After Rother District Council (RDC) received complaints about land and homes near the Ferry Road level crossing under planning legislation it has issued a “clean it up” order under Section 215.
Following the decision of two major supermarkets to abandon plans to develop the Lower School site in Ferry Road, Rye behind the cottages (pictured above), work has been going ahead on restoring the cottages, and the one on the far right (next to the Queen Adelaide public house) now has a “sold” sign outside, and one next door (to the left) has a “for sale” sign.
Work on the third cottage along (shown with a skip outside) is also progressing rapidly but, until this week, work on the fourth cottage (No.31 on the far left) seemed to have ground to a halt leaving a lot of building debris in front – which however appeared to be being cleared up earlier this week.
At the same time fencing around, and the gate into, the site behind the cottages (see photo below) had been vandalised with rubbish accumulating on that site.
Planning permission has been sought to enlarge the fourth cottage (on the left) in order to split it into two homes, and to have a parking space in front as well. But Rye’s town council had opposed the latter because they thought it would be a traffic hazard so close to the railway crossing.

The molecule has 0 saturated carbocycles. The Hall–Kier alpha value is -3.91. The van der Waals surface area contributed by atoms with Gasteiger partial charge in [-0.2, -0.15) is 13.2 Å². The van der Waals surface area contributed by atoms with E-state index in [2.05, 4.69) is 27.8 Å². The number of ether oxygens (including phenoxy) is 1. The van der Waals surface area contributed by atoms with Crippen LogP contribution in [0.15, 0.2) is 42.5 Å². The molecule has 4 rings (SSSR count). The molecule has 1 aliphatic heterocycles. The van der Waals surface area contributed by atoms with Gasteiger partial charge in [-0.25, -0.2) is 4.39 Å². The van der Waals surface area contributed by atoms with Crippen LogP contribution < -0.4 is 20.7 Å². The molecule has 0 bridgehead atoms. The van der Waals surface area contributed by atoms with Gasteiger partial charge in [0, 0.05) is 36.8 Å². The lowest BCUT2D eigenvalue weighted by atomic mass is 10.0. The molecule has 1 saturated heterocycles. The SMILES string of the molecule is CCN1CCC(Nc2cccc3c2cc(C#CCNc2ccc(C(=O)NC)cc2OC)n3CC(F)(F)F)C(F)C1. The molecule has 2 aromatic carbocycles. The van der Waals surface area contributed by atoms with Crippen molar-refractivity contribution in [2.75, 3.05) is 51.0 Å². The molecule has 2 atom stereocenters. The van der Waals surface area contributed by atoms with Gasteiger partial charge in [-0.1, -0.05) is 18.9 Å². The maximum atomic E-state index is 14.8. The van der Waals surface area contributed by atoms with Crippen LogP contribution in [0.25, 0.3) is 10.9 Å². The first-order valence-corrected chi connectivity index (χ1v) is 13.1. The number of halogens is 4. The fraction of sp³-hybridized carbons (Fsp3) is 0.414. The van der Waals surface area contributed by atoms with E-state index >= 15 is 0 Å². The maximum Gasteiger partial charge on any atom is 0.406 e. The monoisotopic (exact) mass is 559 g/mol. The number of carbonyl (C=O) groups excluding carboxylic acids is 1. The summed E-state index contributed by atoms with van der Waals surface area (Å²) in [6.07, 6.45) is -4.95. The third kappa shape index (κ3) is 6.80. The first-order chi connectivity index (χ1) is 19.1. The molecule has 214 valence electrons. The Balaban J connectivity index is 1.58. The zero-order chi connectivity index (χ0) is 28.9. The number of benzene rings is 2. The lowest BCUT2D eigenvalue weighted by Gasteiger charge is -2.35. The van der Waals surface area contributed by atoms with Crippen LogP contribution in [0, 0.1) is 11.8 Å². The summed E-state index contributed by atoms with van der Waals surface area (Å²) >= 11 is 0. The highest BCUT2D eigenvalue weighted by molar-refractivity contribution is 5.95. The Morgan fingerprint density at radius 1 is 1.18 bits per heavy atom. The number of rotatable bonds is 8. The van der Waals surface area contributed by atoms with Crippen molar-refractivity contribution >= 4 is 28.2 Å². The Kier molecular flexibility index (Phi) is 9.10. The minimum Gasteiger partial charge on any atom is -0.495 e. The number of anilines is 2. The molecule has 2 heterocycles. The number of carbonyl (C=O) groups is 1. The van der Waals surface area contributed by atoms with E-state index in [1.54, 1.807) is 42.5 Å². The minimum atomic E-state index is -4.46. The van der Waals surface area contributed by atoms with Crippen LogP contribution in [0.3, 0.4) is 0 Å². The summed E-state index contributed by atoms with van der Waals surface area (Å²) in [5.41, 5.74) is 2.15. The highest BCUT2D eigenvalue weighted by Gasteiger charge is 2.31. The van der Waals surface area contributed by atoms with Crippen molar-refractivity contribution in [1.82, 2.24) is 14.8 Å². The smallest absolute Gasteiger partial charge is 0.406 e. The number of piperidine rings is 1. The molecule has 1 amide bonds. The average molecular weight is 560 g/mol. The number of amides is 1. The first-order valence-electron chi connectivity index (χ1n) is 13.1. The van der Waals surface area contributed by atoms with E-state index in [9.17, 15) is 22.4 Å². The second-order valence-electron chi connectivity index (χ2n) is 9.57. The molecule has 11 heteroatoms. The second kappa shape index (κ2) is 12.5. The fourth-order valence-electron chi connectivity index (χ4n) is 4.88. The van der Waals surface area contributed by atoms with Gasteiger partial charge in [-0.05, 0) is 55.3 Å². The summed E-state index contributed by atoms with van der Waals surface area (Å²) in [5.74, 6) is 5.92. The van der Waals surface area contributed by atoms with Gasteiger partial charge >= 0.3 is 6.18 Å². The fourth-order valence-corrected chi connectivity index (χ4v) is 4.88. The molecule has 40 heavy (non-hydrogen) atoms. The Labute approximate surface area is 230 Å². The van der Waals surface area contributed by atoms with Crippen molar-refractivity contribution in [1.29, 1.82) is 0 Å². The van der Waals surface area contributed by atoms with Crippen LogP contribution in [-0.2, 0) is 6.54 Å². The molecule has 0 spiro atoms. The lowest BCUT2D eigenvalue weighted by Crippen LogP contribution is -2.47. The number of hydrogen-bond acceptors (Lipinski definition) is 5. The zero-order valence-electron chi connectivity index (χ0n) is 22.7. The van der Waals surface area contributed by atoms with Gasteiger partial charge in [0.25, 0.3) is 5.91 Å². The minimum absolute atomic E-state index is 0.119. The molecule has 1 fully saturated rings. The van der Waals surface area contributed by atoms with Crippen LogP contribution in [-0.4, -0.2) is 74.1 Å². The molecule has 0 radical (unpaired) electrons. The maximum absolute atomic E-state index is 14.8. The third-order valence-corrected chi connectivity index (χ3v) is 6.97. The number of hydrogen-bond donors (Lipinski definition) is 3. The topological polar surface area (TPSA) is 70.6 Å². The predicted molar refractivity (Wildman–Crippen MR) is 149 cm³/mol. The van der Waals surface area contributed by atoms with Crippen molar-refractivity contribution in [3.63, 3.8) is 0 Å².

Plans for housing on the Lower School site behind the Queen Adelaide, where the planned supermarket was going to be built, have also stalled because of the number of houses proposed.
The planning application a year ago for the site has also been delayed by other issues such as the risk of flooding, as well as the closeness to the railway line.
Indeed the presence of the fire station in the road opposite, and the growing volume of traffic along the Udimore Road (in order to avoid Hastings), might require traffic lights or even some redesign of the level crossing.
An entrance further back to the site along Ferry Road, where the Queen Adelaide is, would involve demolishing the pub, which will be empty shortly as Bob and Celyne, the French couple who have been running a computer business and music nights there, are returning to France.
In the meantime the gateway to the site behind the pub (shown left) has been partially demolished, along with some of the fencing which runs along the pathway to Tillingham Avenue.
When, and how, this site – once designed for a supermarket, and then for a new school – will be developed is still very much in the air therefore. In the meantime the row of derelict houses is being improved and sold on, but not necessarily as badly needed affordable homes for local peoples.
Photos: Rye News library